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ethology

n. the comparative study of the behavior of nonhuman animals, typically in their natural habitat but also involving experiments both in the field and in captivity. Ethology was developed by behavioral biologists in Europe and is often associated with connotations of innate or species-specific behavior patterns, in contrast with comparative psychology. The theory and methods from both areas are now closely interrelated, and animal behavior is a more neutral and more broadly encompassing term. Increasingly, ethology is used to describe research involving observation and detailed descriptions of human behavior as well. —ethological adj. —ethologist n.

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Psychology term of the day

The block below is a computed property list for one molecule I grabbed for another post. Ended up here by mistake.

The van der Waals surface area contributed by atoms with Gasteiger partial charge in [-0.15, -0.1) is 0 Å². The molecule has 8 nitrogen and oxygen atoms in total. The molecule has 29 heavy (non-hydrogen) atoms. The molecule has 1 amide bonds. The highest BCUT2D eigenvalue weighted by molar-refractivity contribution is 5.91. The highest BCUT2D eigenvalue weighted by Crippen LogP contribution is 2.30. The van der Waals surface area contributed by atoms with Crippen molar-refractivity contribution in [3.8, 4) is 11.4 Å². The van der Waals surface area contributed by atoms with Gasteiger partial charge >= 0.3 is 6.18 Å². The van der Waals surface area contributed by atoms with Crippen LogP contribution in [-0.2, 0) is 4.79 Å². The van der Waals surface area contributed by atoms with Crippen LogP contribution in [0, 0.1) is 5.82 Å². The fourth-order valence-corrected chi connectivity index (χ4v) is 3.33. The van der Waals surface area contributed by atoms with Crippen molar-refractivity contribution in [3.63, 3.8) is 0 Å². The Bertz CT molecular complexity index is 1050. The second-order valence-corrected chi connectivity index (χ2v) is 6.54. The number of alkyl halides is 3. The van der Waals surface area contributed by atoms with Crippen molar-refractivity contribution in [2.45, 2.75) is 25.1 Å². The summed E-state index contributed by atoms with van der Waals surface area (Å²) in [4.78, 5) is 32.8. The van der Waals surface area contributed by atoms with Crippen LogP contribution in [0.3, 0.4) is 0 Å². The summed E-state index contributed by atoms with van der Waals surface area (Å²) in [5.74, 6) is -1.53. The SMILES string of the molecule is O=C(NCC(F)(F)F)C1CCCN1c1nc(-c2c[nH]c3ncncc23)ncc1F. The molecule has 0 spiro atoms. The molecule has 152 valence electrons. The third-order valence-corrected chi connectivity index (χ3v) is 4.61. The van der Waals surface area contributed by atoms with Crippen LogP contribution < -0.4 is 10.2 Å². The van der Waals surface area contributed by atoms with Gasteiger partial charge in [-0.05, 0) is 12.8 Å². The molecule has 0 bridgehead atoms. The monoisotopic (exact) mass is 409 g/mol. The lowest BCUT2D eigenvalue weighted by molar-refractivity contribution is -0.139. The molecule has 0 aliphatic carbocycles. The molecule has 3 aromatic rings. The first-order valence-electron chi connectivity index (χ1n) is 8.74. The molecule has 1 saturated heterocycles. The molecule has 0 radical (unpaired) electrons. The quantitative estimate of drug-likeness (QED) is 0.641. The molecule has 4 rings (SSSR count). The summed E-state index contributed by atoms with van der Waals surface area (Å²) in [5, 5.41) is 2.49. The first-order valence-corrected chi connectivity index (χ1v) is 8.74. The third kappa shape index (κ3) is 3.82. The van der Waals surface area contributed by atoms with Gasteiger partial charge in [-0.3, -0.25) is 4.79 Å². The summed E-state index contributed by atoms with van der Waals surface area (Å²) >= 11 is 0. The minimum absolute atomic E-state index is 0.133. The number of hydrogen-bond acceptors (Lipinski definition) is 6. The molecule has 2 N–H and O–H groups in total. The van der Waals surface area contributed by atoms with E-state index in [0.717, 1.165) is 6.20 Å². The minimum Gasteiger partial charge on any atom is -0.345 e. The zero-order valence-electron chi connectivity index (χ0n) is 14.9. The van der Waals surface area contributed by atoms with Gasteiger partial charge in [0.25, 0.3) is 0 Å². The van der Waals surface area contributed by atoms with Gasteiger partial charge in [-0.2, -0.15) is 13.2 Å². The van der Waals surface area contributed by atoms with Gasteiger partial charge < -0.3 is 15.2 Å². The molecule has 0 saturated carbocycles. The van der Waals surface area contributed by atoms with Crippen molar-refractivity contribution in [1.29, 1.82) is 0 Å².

February 26th 2024

Cartesian self

Cartesian self

in the system of René Descartes, the knowing subject or ego. The Cartesian self is capable of one fundamental certainty because, even if all else is subject to doubt, one cannot seriously doubt that one is thinking, as to doubt is to think. Thus, Descartes concludes, cogito ergo sum (“I am thinking, therefore I exist”). From this position, Descartes argues that all ideas intuited by the self with the same clarity and distinctness as the cogito must be equally true; this enables the intuition of further indubitable truths, such as the existence of God and the external world. However, since the ideas clearest to the self are the contents of the mind, the notion of the Cartesian self has led to a radical dualism between the inner life of the mind (subjectivity) and the outer world of things (objectivity). It has also led to the idea that knowledge is necessarily subjective and has opened the question as to how the outer world, including other human beings, can be known except as an idea. See Cartesian dualism; egocentric predicament; solipsism.